A lawsuit has now been filed against President Trump, Attorney General Barr, and the heads of military forces and law enforcement for violation of civil rights. Barr has insisted the protesters were violent and that they were given warnings, but no video evidence from journalists on the ground verify Barr’s assertion.

What agencies are under the Department of Justice?

The Department of Justice is responsible for most of the legal business of the government, and therefore, many of the law enforcement agencies throughout the country. There are six litigating divisions in the department:

  • Antitrust
  • Civil
  • Civil Rights
  • Criminal
  • Environmental and Natural Resources
  • Tax

Each division is headed up by an Assistant Attorney General, and many cases that impact the country at a federal level will filter through these divisions. The Department of Justice heads up multiple law enforcement agencies:

  • U.S. Attorneys
  • U.S. Marshals Service
  • Federal Bureau of Investigation
  • Drug Enforcement Administration
  • Federal Bureau of Prisons
  • Office of Justice Programs

The Department of Justice also has an eye on the administrative side of the law, assisting with legal advice to the president, bankruptcy cases, the parole system, foreign claims and settlements, and Justice statistics on criminal activity. Several important offices under the Justice Department are:

  • Office of Legislative Affairs
  • Office of Legal Counsel
  • U.S. Parole Commission
  • Executive Office for U.S. Trustees
  • Foreign Claims Settlement Division
  • Bureau of Justice Statistics

The Department of Justice touches nearly every part of legal life in America, from violent crime to tax code violations, with nearly sixty separate and distinct agencies listed on the DOJ website. Other notable agencies the DOJ is responsible for include:

  • Bureau of Alcohol, Tobacco, Firearms and Explosives
  • Executive Office for Immigration Review
  • INTERPOL Washington
  • National Institute of Corrections
  • Office of Privacy and Civil Liberties
  • Office of Pardon Attorney
  • Office on Violence Against Women
  • Special Counsel’s Office
  • Tribal Justice and Safety

History Of The Attorney General

The Office of the Attorney General was created in 1789 and was intended to be a one-person position. The person in the position was supposed to be “learned in the law” and was tasked with conducting all suits in the Supreme Court and advising the president and cabinet in law-related matters. The work quickly grew, requiring the addition of multiple assistants and private attorneys to work on cases.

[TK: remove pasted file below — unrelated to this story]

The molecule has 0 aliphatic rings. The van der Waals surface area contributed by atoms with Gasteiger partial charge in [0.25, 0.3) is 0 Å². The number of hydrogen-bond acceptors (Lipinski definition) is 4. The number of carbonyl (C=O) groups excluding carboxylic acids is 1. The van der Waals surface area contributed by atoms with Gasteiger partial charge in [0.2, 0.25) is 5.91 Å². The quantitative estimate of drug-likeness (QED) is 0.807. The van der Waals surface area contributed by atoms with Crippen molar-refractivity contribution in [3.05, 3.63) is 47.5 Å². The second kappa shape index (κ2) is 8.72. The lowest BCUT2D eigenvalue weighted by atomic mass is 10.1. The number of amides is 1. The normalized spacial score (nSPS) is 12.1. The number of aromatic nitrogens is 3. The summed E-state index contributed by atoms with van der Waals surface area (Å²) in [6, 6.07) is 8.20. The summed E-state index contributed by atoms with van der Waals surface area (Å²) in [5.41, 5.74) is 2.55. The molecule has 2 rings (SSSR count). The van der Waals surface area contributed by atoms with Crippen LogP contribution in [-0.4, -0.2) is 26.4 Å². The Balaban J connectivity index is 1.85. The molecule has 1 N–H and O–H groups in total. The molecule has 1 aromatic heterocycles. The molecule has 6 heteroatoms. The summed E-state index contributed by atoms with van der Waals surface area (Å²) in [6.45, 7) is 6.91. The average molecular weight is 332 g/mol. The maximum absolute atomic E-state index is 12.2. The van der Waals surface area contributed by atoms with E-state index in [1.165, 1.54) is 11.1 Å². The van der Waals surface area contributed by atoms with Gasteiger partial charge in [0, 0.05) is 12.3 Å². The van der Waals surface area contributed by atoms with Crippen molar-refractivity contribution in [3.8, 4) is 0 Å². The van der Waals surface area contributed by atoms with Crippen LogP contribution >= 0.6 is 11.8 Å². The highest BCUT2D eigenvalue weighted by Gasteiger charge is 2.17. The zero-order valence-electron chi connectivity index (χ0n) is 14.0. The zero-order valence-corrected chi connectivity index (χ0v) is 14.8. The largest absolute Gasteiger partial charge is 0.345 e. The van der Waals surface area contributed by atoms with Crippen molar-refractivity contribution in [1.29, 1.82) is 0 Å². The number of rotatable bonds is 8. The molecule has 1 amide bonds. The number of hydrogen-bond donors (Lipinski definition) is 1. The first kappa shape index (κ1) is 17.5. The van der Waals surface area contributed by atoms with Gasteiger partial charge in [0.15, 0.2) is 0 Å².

After the Civil War, in 1870, the office had grown to include a large number of private attorneys litigating an increasing number of cases. To mitigate the situation, Congress created the Department of Justice, an executive department with the Attorney General as its head. It was at this time that the Department of Justice was commissioned to handle all criminal prosecutions and civil suits in which the United States had an interest.

In the time since the 1870 act creating the Department of Justice, many new offices have been added, such as the offices of the Deputy Attorney General and Associate Attorney General. Many other components, agencies, divisions, and boards have been created, making the United States Department of Justice the world’s largest law office.

List Of Attorneys General

  • William Barr, 2019 – Present
  • Jeff Sessions, 2017 – 2018
  • Loretta Lynch, 2015 – 2017
  • Eric Holder, Jr., 2009 – 2015
  • Michael Mukasey, 2007 – 2009
  • Alberto Gonzales, 2005 – 2007
  • John Ashcroft, 2001 – 2005
  • Janet Reno, 1993 – 2001
  • William Barr, 1991 – 1993
  • Richard Thornburgh, 1988 – 1991
  • Edwin Meese III, 1985 – 1988
  • William Smith, 1981 – 1985
  • Benjamin Civiletti, 1979 – 1981
  • Griffin Bell, 1977 – 1979
  • Edward Levi, 1975 – 1977
  • William Saxbe, 1974 – 1975
  • Elliot Richardson, 1973
  • Richard Kleindienst, 1972 – 1973
  • John Mitchell, 1969 – 1972
  • William Clark, 1967 – 1969
  • Nicholas Katzenbach, 1965 – 1966
  • Robert Kennedy, 1961 – 1964
  • William Rogers, 1957 – 1961
  • Herbert Brownell, Jr., 1953 – 1957
  • James McGranery, 1952 – 1953
  • James McGrath, 1949 – 1952
  • Thomas Clark, 1945 – 1949
  • Francis Biddle, 1941 – 1945
  • Robert Jackson, 1940 – 1941
  • Frank Murphy, 1939 – 1940
  • Homer Cummings, 1933 – 1939
  • William Mitchell, 1929 – 1933
  • John Sargent, 1925 – 1929
  • Harlan Stone, 1924 – 1925
  • Harry Daugherty, 1921 – 1924
  • Alexander Palmer, 1919 – 1921
  • Thomas Gregory, 1914 – 1919
  • James McReynolds, 1913 – 1914
  • George Wickersham, 1909 – 1913
  • Charles Bonaparte, 1906 – 1909
  • William Moody, 1904 – 1906
  • Philander Knox, 1901 – 1904
  • John Griggs, 1898 – 1901
  • Joseph McKenna, 1897 – 1898
  • Judson Harmon, 1895 – 1897
  • Richard Olney, 1893 – 1895
  • William Miller, 1889 – 1893
  • Augustus Garland, 1885 – 1889
  • Benjamin Brewster, 1881 – 1885
  • Isaac MacVeagh, 1881
  • Charles Devens, 1877 – 1881
  • Alphonso Taft, 1876 – 1877
  • Edwards Pierrepont, 1871 – 1875
  • George Williams, 1871 – 1875
  • Amos Akerman, 1870 – 1871
  • Ebenezer Hoar, 1869 – 1870
  • Williams Evarts, 1868 – 1869
  • Henry Stanbery, 1866 – 1868
  • James Speed, 1864 – 1866
  • Edward Bates, 1861 – 1864
  • Edwin Stanton, 1860 – 1861
  • Jeremiah Black, 1857 – 1860
  • Caleb Cushing, 1853 – 1857
  • John Crittenden, 1850 – 1853
  • Reverdy Johnson, 1849 – 1850
  • Isaac Toucey, 1848 – 1849
  • Nathan Clifford, 1846 – 1848
  • John Mason, 1845 – 1846
  • John Nelson, 1843 – 1845
  • Hugh Legare, 1841 – 1843
  • John Crittenden, 1841
  • Henry Gilpin, 1840 – 1841
  • Felix Grundy, 1838 – 1839
  • Benjamin Franklin Butler, 1833 – 1838
  • Roger Taney, 1831 – 1833
  • John Macpherson Berrien, 1829 – 1831
  • William Wirt, 1817 – 1829
  • Richard Rush, 1814 – 1817
  • William Pinkney, 1811 – 1814
  • Caesar Augustus Rodney, 1807 – 1811
  • John Breckinridge, 1805 – 1806
  • Levi Lincoln, 1801 – 1805
  • Charles Lee, 1795 – 1801
  • William Bradford, 1794 – 1795
  • Edmund Randolph, 1789 – 1794

The Rantt Rundown

The Department of Justice, created in 1789, has grown from a part-time, one-person office to become the world’s largest law office, encompassing sixty different agencies and offices. The Attorney General is in charge of the Department and is responsible for all aspects of the Justice Department. The head of this vast bureaucracy has enough impact to shape the way laws are treated by law enforcement professionals across the country. The Department of Justice is supposed to be independent of the presidency so that it can effectively and impartially apply the law to all citizens.